Zucchini blossoms are delicate by design, exquisite to eat, and pleasurable to paint.
But today I didn’t just paint Mother Nature…
I tampered with it.
Really, it wasn’t my fault – the birds and bees were busy elsewhere. I shamelessly did the bee’s dirty work as I hand-pollinated the zucchini flowers with my artist’s brush.
Painting with pollen helps facilitate fruit to mature. And yes, botanically speaking, zucchini is considered a fruit, even though we treat it like a vegetable.
This tampering all came about when I couldn’t figure out why I had so many blossoms, yet very little fruit. Traditionally, zucchini live by the “be fruitful and multiply” decree, so I embarked on an Internet voyage to navigate the secret sex life of squash. Flowers are a plant’s sex organs – the provocative colors and aromas exist for one purpose… procreation. For all of you who are rolling your eyes, you obviously skipped biology class that day.
To help nature along, I first had to identify the male blossoms from the female. This is harder than you might think! One was slender with a frilly skirt, the other looked more masculine, anatomically speaking. But no, it was the opposite. Guess it’s time to order that Biology for Dummies book.
But once I looked inside the flower, it all became very clear. I plucked out their private parts in preparation for my culinary delight.
No matter which sex, both flowers are edible. Visually, females are more delightful… of course. They are also more expensive… naturally. Some things hold true in all aspects of life.
Today’s Featured Recipe:
I am constantly inspired to try unusual produce when I go to the farmer’s market. Zucchini blossoms have been my cherished selection so far. All summer long I have been stuffing blossoms with diverse ingredients. This recipe comes to you after much trial and error, and is my personal favorite so far.
I find the best sausage to use is fresh, and I prefer Aidell’s chicken sausages. They can be purchased at your local grocery store or online. This mild chicken sausage complements the delicate flavor of the flower, and is simple to work with.
Stuffed Zucchini Blossoms
- 3 tablespoons extra virgin olive oil
- 1 small zucchini - diced
- 10 -12 zucchini blossoms
- 8 ounces fresh chicken sausage - approx. 2 links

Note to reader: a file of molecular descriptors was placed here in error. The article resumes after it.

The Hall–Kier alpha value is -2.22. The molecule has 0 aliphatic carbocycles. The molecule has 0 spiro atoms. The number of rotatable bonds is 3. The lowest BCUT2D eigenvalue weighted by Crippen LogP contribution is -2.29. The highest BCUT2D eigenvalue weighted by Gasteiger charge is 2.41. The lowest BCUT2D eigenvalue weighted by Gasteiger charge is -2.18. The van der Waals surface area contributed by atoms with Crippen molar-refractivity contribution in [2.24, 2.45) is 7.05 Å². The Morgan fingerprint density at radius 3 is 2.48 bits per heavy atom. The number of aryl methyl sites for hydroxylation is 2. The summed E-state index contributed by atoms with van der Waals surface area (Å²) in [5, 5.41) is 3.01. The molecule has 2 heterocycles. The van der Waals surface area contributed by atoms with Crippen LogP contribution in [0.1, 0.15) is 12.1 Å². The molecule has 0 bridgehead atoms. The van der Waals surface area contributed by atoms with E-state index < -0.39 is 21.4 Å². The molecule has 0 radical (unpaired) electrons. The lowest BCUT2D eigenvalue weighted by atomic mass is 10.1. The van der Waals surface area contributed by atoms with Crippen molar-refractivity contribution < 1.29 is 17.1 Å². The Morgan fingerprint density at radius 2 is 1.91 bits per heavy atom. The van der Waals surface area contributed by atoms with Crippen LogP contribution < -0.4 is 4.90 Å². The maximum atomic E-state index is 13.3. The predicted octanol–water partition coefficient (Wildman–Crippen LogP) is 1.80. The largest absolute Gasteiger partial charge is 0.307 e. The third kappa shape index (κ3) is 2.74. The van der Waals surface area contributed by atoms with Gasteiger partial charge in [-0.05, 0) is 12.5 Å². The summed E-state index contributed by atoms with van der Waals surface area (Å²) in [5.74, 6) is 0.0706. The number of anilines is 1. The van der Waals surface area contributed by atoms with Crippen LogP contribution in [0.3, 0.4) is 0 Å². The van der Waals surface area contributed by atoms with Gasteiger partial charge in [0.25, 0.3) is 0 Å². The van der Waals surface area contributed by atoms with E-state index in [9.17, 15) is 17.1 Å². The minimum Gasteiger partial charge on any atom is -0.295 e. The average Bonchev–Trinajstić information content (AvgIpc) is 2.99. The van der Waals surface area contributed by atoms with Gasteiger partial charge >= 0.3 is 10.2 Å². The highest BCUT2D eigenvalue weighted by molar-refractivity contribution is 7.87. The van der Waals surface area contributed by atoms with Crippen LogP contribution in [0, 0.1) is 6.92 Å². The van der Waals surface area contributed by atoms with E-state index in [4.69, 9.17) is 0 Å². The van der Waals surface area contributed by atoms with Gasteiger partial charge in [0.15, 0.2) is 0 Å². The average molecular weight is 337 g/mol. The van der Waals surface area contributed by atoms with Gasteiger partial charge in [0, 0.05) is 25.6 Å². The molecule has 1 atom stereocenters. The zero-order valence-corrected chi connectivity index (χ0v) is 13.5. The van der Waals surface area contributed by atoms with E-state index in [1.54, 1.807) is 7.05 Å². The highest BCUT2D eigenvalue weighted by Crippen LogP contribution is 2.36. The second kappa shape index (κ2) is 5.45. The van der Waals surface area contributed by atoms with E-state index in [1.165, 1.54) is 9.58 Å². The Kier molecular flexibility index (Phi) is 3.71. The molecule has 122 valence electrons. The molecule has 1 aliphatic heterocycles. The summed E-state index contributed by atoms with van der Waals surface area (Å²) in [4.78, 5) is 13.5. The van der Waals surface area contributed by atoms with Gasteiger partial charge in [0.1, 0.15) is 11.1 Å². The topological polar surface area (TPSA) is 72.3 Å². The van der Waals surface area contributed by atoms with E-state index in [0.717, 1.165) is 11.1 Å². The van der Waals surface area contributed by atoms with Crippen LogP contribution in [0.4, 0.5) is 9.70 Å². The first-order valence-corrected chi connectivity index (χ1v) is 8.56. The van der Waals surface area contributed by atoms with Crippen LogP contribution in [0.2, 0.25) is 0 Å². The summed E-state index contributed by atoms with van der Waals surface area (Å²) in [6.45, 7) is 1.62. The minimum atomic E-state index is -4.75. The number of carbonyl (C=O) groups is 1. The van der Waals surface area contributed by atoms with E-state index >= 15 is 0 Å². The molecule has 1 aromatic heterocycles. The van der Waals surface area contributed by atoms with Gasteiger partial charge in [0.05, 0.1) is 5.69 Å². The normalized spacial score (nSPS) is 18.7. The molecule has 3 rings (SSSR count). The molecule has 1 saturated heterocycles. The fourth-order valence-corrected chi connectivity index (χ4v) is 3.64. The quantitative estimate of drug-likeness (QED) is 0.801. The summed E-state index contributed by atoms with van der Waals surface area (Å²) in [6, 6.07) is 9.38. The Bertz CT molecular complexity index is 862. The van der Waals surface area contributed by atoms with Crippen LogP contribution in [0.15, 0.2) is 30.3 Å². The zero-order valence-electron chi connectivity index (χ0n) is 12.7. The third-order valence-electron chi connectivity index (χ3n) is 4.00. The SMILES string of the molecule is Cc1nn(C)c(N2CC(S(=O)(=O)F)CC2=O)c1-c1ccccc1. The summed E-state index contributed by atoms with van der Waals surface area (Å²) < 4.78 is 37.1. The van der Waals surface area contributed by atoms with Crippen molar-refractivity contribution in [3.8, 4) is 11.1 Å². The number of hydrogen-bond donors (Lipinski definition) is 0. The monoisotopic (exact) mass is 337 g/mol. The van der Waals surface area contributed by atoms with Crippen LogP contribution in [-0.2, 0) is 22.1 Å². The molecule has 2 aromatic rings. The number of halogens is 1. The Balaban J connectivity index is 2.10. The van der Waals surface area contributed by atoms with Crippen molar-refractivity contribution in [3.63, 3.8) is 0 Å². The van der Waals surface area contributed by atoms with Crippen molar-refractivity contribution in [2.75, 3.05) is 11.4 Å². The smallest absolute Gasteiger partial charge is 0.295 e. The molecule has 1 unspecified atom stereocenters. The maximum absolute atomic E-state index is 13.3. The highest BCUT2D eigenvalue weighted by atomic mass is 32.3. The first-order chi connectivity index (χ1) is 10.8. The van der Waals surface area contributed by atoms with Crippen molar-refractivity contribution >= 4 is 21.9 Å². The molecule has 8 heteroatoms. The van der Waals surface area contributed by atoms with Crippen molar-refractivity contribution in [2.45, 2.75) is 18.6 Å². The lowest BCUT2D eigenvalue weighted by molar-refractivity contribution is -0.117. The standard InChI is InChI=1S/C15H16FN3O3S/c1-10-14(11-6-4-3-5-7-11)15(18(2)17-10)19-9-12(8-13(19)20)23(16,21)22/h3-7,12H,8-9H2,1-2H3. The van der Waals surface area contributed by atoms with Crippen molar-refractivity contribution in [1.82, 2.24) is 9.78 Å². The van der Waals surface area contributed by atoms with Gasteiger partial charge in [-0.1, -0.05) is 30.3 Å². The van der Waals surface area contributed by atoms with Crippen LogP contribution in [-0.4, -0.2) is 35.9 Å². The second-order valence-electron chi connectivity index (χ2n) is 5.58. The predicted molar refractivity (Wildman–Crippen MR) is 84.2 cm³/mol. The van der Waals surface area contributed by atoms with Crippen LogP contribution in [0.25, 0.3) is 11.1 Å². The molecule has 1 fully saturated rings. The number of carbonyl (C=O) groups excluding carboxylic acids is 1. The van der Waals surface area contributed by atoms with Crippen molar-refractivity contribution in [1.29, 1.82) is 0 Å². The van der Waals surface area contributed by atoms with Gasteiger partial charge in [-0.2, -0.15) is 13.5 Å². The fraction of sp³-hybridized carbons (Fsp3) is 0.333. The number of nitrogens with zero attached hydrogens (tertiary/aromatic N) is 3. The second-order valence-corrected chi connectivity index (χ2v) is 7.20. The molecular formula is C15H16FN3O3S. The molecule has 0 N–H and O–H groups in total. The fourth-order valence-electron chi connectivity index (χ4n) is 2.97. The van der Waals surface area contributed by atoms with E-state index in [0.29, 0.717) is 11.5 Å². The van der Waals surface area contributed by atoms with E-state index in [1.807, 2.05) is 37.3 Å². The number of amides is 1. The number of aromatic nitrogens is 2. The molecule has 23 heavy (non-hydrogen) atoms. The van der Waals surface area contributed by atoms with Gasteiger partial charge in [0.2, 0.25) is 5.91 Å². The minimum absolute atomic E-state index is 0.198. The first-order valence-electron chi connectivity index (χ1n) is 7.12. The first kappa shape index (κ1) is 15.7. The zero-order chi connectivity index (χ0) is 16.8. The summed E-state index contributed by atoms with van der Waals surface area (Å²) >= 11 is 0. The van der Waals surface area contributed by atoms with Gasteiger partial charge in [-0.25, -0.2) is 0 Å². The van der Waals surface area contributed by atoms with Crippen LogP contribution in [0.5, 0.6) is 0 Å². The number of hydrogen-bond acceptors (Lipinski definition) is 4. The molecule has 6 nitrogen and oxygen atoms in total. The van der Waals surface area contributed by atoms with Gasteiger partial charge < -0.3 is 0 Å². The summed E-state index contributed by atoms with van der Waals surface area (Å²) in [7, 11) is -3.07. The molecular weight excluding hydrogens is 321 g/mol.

- 1 egg
- 1/4 cup Parmigiano-Reggiano cheese - grated
- 1/4 cup Panko bread crumbs
- 1 garlic clove - diced
- salt and pepper
Preheat oven to 350 F.
Brush the inside of a 20 x 12 baking dish with 1½ tablespoons of oil .
Open the flower and remove the pistil/stamen.
Skin the sausages, remove the meat and crumble into a mixing bowl.
Add the chopped zucchini, egg, cheese, breadcrumbs, and garlic - mix well.
Carefully open each flower and insert a little of the sausage mixture into each flower - twist to close.
Arrange the flowers on the baking dish in rows. Season to taste with salt and pepper and drizzle with the remainder of the oil.
Bake until the flowers and stuffing are cooked, about 15 - 20 minutes.
Place flowers in rows on a serving platter and serve hot .
You can also make this dish by sautéing the stuffed flowers in some extra virgin olive oil. I find almost anything goes when it comes to all the great flavors of sausages that are available now. Have fun with it.
Hope you enjoyed plant sex education 101, as well as learning to make a fabulous new dish.
…and then, she paused for thought.
Thanks Nan! This is my favorite summer vegetable dish.
Where can I find zucchini blossoms? None of my local markets carry them.
Good question Bob. You will have to visit one of your farmer’s market for this special treat. There is a farmer’s market everyday of the week in LA. Check out this link for a location near you.
This is not only a gorgeous post, but a gorgeous recipe. I happen to know this first-hand. Oh for sunny L.A. days filled with zucchini blossoms!
Thanks Susan. Wish you were back in LA to eat these treats with me. Miss you.
And your posts are always pleasurable to read and to look at 🙂 Thanks for the unusually amusing, inviting recipe 🙂
And loved that Van Gogh like striking yellow blossom painting!
Another great share, thanks a ton, dear. Hugs.
Thanks Nusrat! I always appreciate your kind words and love when you stop by.
Paint your way to success (and by success I mean a bumper crop). GREG
Thanks Greg, it is a strange things to do, but what can I say? 🙂
I hope you enjoyed the summer and I love this recipe my husband’s my mother used to dip the batter in a light fritter batter and fry them up once every summer. They were memorable. I love your painting as it brings nice memories with it. Would you consider selling it to me?
I wish you and your husband all the best and a great fall.
I am so happy this brought back good memories for you Teri. I will contact you directly about the painting. Hope things are well for you!
Wow, I LOVE this post! I learned, laughed and got to marvel your marvelous painting! You got it goin’ on, girl!
Thanks Adair. If you can’t laugh at yourself, who can you laugh at? 🙂
Kristi@my San Francisco Kitchen
I love this! You are so talented!!!
Thanks Kristi! You are so talented as well. I am inspired by your creations.
Lynne @ CookandBeMerry
I didn’t know you were an artist, amongst all your other talents. Beautiful painting. Delicious recipe.
Fresh Food in a Flash
I can’t believe you painted that picture. Your talents are unstoppable!
Painting and creating food is very similar. We are all artists, with different mediums. 🙂